- The article Axiom may be a better treatment of the topic.
The distinction between logical axioms versus non-logical ones is based on an idea of separating
- factors responsible for a “general” underlying “apparatus”
- from the “specific”, “professional” ones responsible for the peculiarities of the particular theory (being the object of the investigation).
An analogous idea is seen at the distinction of non-logical symbols from logical ones, but here at axioms the idea is manifested in a more sophisticated form.
There are more ways to formalize the notion of deduction in mathematical logic.
Axioms and inference rules
The “apparatus” (chosen to achieve a formalization of the notion “deduction”) may share the work between
The proportion of these two may vary, e.g.
- at some frameworks, all work may be done by rules of inference;
- while at others, the set of inference rule is chosen to be very limited (modus ponens and a suitable rule for quantifiers), and more work is undertaken by axioms (thus they are more in number).
Axioms burnt in the definition of deduction
Other variations may be caused by the fact that
- at some formalization frameworks, more axioms are built in the apparatus of deduction itself;
- while at other ones, the apparatus of deduction does less work, thus more things must be stated explicitly at the start of each deduction.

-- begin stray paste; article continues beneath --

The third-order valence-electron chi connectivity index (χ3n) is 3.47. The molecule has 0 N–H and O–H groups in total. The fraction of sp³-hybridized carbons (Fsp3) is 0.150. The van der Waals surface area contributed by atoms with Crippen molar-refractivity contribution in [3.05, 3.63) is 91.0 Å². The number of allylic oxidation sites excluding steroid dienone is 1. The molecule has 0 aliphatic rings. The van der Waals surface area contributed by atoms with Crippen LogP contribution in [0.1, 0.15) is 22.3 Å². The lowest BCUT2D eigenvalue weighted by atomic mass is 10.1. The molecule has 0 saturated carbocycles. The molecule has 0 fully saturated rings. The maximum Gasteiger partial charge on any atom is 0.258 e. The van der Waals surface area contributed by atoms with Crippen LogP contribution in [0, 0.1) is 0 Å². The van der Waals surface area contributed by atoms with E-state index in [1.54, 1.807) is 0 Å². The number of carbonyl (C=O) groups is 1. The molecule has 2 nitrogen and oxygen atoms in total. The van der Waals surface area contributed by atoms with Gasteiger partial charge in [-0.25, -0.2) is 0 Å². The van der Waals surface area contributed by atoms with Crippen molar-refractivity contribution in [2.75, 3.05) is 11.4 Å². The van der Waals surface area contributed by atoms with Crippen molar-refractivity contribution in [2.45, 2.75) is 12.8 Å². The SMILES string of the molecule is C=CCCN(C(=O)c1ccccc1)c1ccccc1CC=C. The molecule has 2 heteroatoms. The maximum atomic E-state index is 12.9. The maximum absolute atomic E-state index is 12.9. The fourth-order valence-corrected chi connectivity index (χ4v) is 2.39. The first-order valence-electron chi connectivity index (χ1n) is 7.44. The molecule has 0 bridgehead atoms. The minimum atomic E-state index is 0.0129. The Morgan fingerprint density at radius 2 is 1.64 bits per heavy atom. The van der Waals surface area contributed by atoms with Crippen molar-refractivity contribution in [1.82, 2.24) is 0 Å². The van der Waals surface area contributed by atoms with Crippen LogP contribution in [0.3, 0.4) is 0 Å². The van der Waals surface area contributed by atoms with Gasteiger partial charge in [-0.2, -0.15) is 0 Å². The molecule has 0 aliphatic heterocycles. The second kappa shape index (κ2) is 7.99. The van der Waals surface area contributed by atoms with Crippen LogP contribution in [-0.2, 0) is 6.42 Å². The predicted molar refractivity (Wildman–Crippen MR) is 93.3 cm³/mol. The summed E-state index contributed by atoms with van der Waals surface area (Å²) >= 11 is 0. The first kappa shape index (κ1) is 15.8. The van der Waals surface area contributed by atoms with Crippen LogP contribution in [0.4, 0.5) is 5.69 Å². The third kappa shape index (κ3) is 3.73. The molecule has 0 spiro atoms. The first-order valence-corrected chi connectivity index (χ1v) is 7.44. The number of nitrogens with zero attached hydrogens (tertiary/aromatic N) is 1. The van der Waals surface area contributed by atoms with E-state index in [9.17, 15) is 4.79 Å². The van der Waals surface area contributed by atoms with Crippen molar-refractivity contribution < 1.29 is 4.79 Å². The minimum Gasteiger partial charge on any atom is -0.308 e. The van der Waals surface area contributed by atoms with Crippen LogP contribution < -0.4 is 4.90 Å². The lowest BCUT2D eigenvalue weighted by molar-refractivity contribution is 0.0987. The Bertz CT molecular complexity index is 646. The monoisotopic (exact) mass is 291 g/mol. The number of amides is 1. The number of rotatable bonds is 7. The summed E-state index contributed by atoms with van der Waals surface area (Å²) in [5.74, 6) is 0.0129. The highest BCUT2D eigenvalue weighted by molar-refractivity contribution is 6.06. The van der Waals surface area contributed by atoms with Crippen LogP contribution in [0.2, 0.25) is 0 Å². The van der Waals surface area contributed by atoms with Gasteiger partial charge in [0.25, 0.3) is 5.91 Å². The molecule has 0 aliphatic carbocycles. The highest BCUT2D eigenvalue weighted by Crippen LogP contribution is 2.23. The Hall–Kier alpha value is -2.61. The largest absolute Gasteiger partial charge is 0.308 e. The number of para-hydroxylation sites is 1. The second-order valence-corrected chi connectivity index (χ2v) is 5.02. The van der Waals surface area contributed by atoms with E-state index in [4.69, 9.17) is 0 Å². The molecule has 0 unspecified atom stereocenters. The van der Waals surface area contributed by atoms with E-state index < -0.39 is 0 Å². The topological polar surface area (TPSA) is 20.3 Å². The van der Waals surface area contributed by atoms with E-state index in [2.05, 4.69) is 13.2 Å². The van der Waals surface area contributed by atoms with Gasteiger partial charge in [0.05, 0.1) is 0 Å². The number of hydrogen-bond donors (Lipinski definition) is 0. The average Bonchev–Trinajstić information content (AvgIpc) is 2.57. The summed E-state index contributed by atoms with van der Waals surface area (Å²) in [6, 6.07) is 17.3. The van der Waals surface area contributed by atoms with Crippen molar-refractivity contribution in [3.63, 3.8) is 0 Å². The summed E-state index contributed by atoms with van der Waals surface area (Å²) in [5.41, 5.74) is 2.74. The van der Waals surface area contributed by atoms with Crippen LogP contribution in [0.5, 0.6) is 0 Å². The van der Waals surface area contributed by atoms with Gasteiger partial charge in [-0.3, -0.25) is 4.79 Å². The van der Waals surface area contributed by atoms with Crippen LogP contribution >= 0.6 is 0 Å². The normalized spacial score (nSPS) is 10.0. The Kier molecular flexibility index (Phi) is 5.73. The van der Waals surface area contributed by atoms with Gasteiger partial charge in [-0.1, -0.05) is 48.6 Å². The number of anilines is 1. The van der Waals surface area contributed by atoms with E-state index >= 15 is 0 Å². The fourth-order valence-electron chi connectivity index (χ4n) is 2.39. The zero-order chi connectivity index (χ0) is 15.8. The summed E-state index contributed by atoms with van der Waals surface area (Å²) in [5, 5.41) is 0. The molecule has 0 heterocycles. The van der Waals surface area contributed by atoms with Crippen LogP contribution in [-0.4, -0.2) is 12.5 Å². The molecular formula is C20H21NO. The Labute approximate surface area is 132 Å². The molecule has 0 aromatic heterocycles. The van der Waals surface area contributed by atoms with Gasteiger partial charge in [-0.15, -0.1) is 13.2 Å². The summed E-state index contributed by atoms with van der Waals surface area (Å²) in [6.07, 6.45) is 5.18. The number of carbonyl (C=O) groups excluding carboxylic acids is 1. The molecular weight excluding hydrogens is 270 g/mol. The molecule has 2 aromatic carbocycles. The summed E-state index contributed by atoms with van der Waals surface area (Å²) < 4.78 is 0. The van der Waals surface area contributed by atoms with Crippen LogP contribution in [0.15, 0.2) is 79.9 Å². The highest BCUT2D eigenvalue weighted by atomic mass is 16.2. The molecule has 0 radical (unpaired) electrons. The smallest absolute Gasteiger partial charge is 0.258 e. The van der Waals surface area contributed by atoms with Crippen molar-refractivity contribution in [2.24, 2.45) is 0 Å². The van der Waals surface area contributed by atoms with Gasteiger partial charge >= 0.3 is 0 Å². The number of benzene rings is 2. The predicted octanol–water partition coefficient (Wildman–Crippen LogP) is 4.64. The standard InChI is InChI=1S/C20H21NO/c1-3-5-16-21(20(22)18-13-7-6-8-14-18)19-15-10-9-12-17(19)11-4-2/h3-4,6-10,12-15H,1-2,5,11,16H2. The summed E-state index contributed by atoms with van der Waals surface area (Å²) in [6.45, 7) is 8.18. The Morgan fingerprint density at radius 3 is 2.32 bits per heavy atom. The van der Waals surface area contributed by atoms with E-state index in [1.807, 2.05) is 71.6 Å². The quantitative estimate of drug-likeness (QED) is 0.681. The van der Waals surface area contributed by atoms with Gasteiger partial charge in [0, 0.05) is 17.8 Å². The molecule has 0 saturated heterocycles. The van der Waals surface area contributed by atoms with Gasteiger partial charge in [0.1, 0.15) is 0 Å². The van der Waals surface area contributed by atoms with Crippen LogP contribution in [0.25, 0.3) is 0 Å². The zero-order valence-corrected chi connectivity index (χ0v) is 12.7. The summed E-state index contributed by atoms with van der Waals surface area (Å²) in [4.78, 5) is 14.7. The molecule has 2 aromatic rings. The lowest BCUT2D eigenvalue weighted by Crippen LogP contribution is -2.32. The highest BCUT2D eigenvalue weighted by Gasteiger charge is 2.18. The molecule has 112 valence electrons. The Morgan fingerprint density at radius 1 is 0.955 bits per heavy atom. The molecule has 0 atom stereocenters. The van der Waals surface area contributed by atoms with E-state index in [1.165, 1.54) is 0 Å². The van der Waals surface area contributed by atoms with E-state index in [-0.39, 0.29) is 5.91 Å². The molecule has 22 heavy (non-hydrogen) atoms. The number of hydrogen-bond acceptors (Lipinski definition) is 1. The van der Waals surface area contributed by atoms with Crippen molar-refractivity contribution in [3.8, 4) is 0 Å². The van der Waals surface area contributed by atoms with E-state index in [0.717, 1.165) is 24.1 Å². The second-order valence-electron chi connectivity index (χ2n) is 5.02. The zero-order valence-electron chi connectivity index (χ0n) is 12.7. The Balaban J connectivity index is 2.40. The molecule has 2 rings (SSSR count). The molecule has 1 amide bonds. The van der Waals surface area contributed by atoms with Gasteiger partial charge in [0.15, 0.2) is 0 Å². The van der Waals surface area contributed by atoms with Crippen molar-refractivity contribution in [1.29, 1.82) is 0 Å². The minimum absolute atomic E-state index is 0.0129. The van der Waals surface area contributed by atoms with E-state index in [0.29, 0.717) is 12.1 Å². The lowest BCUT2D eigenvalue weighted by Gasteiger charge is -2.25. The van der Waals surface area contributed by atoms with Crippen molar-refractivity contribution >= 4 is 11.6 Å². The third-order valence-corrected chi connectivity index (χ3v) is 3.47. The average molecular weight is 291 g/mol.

E.g. the “own”, “professional” axioms of the theory being under consideration (which are responsible for its all peculiarities which makes it the object of investigation) may be required to be a part of each set from which we make deduction, because the deduction machinery itself may be ignorant of them. But the so-called logical axioms (and also the equality axioms) are more likely to be worth of being built into the very definition of the apparatus for deduction.
Metaphor of modularity, reusability
At some frameworks for formalization it may be useful to think of a kind of “modularity” by making a distinction between
- axioms which establish the specific peculiarities of the theory being investigated or axiomatized
- axioms which establish an underlying “background” which can be “reusable”, capable of underlying in the formalization of more other particular theories. They may be thought of as “plugins” or “extensions” to the former group of axioms.
This “plugin”, “separation” should be thought of at a higher level of abstraction, because “physically”, a clear separation may not be provided:
- The logical axioms may be generated using axiom schema on the set of all formulas — thus, not being “independent” of the specific theory (at any rate at this level of abstraction), on the contrary, being built “physically” directly on top of the set of its formulas.
- Also the equality axioms may rely on the signature of the specific theory under consideration (while, “at least”, not being built directly on top of the set of formulas of the specific theory, thus they depend only on the signature, not on the whole set of formulas).
Thus, the idea that we have seen at the distinction of non-logical symbols from logical ones, is manifested also here, but in a more sophisticated form with more precautions.
- First-order logic: Defining first-order logic
- Deductive reasoning: Axiomatization
- Non-logical symbol
- Axiom: Non-logical axioms
- Axiom: Logical axioms
- Hilbert-style deduction system
Modularity, reusability, importance of abstraction: